"Placing a baby in a semi-prone position as in an infant car seat only makes GERD worse. Babies with GERD should sleep on their backs in a crib or bed that has the head of the bed elevated to a 30 degree angle."Encyclopedia of Children's Health - May 2011
“Reduce spit-up at night and during naps by putting a wedge under the head of the mattress so that she sleeps at a 30-degree angle.” (Parents Magazine, Feb. 2008, author Rachel Morris in consultation with Aeri Moon, M.D. a pediatric gastroenterologist in New York City (Cornell Medical Associates) and William Byrne, M.D., chief of pediatric gastroenterology at Doernbecher Children‘s Hospital in Portland Oregon)
For Infants with Reflux - Elevate the head … to a 30 degree angle … this can help to minimize night refluxing and aspiration. (Parent-2-Parent.com Newsletter*March-June 2007, by Susan Agrawal)
“It’s recommended to place your baby at a 30 degree angle for sleep … there are also products you can buy that keep your baby elevated, for example … the A.R. pillow …”(12 ♦ Parent-2-Parent.com Newsletter ♦ March/April/May/June 2007 By Kim Ketchum - References Thompson WG. The Ulcer Story. Perseus Press. 1996 Chapters 14-17 Richter JE. Unresolved issues in gastroesophageal reflux-related ear, nose and throat problems. American Journal of Gastroenterology. 1999;94:2812-17. Thompson WG. Gut Reactions. Plenum, New York. 1989. Chapter 10.)
“Usually an angle of about 30 degrees is recommended. This position prevents any stomach content from moving up towards the baby's throat due to gravitational pull generated from the baby's stomach pulling down the contents and this helps the baby in sleeping peacefully without any disturbances from acid reflux.” Acid Reflux in the Newborns Proving a Hard Nut to Crack; Author: Wangeci Kinyanjui Posted: 18-04-2008
“Positioning: This intervention is a mainstay of non-invasive treatment for GER. Positive benefits are thought to be due to the effects of gravity as well as changes in lower esophageal sphincter (LES) pressure … Positioning on a foam "wedge" during sleep and other times during the day to maintain a 30 degree angle.“
More Information from: www.coliccalm.com - “Positioning. Babies with reflux need to be positioned so gravity can help keep the food from coming back up out of the stomach. The best position to put the baby after feeding is on their stomach with the head propped up about 30 degrees. This position causes the stomach to fall forward, closing the valve at the bottom of the esophagus."
“Avoid placing the child in an infant seat or swing since this causes increased pressure on their stomach."
“Raise the head of the crib. Lying flat may aggravate reflux. Place your baby to sleep on his or her back, but elevate the head of your baby's crib 30 degrees. Remember, reflux is usually little cause for concern. Keep plenty of burp cloths handy as you ride it out.” (Source: CNN)
REFERENCES - Orenstein SR. Infantile reflux: different from adult reflux. Am J Med 1997;103:S114-9.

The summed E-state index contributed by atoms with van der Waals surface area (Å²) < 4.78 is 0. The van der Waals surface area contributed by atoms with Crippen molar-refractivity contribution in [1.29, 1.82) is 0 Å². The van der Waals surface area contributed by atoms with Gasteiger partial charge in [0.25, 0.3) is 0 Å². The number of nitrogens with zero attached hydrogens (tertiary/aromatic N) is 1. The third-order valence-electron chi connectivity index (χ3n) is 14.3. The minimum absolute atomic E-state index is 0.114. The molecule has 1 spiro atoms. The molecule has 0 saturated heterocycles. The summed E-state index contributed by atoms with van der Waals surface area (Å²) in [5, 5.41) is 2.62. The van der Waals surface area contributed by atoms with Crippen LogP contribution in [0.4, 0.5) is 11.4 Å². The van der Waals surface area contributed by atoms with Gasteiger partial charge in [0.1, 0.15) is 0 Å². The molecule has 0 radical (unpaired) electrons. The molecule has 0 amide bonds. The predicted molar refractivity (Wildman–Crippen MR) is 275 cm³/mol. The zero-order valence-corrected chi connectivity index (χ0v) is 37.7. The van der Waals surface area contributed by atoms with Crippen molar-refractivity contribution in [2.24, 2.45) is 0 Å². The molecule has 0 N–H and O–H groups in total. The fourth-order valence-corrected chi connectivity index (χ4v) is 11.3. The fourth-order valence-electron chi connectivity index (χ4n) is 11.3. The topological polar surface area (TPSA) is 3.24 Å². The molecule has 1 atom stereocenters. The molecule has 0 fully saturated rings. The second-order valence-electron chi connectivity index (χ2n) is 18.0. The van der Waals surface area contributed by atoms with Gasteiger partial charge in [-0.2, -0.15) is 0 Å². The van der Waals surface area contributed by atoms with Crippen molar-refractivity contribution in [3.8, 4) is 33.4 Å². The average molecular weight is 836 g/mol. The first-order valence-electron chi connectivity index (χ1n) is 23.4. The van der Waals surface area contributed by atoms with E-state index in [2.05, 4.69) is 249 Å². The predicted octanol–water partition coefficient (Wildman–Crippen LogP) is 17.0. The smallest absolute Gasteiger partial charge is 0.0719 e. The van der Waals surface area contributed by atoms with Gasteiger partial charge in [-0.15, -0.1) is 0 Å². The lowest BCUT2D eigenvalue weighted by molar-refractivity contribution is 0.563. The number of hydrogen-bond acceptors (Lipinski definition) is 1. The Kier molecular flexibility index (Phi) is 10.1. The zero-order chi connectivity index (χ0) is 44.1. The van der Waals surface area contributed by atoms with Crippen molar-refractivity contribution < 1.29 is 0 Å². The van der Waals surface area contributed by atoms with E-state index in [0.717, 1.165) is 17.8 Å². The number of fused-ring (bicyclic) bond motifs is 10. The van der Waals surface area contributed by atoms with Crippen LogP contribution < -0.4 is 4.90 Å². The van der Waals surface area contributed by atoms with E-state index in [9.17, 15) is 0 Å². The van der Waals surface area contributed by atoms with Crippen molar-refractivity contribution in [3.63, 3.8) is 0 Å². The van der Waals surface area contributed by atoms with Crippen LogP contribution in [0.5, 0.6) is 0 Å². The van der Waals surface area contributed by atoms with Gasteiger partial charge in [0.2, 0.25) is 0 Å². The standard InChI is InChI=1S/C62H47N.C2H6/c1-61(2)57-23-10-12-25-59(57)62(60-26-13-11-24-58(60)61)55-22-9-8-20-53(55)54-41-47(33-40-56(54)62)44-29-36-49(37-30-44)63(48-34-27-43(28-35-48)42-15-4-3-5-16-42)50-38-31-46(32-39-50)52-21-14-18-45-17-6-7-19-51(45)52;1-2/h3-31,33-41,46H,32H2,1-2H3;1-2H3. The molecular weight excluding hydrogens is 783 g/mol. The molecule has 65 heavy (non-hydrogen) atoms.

Vandenplas Y, Lifshitz JZ, Orenstein S, Lifschitz CH, Shepherd RW, Casaubon PR, et al. Nutritional management of regurgitation in infants. J Am Coll Nutr 1998;17:308-16.
Hart JJ. Pediatric gastroesophageal reflux. Am Fam Physician 1996;54:2463-72.
Behrman RE, Kliegman R, Jenso HB, eds. Nelson Textbook of pediatrics. 16th ed. Philadelphia: W.B. Saunders, 2000:1125-6.
Orenstein SR. Gastroesophageal reflux. Pediatr Rev 1999;20:24-8.
Breastfeeding the Baby with Reflux, La Leche League International, 1999
NATURAL REFLUX REMEDIES vs. OTHER COMMON OPTIONS - A COMPARISON . . .
some antacid drugs contain aluminum and other ingredients which are NOT safe for babies; See. Parent-2-Parent.com Newsletter March/April/May/June 2007, By Susan Agraw
car seats (often suggested to elevate and position) are proven to WORSEN the condition!!** The reason is because the position inside a car seat squishes the stomach of the baby thus pushing stomach acid upwards and into the throat -- exactly the opposite of the intended effect!!; See. Orenstein, S, Whitington, P, The Infant Seat as Treatment for Gastroesophageal Reflux, New England Journal of Medicine, Sept. 1983.
“… respiratory symptoms associated with GER may be worsened by the addition of cereal to infant bottles. Orenstein et al. (1992) found increased cough in infants with respiratory disease who were given thickened feedings. The addition of cereal to formula feedings may decrease gastric emptying time and actually increase episodes of reflux and aspiration.”
“The researchers, led by Dr. Ajay Kaul of the Cincinnati Children’s Hospital Medical Center, looked at … infants who were kept overnight so that their episodes of reflux could be continually monitored. The children were given a variety of antireflux drugs or no medicine at all. The medicines, the study found, appeared to offer little if any benefit, at least at the current dosages.” THE NEW YORK TIMES: Child Care: Infants, Acid Reflux and the Question of Drugs; By ERIC NAGOURNEY, Published: October 24, 2006
“A new study published in Pediatrics found that reflux medications are being over prescribed for infants whose test results indicate GER, not GERD - and in these cases, the medication has no effect. (from Pediatrics)
Proton Pump Inhibitors (PPIs) - the pharmaceutical solution - bad news!!! ... see The New York Times article here: http://www.nytimes.com/2011/05/17/health/research/17risks.html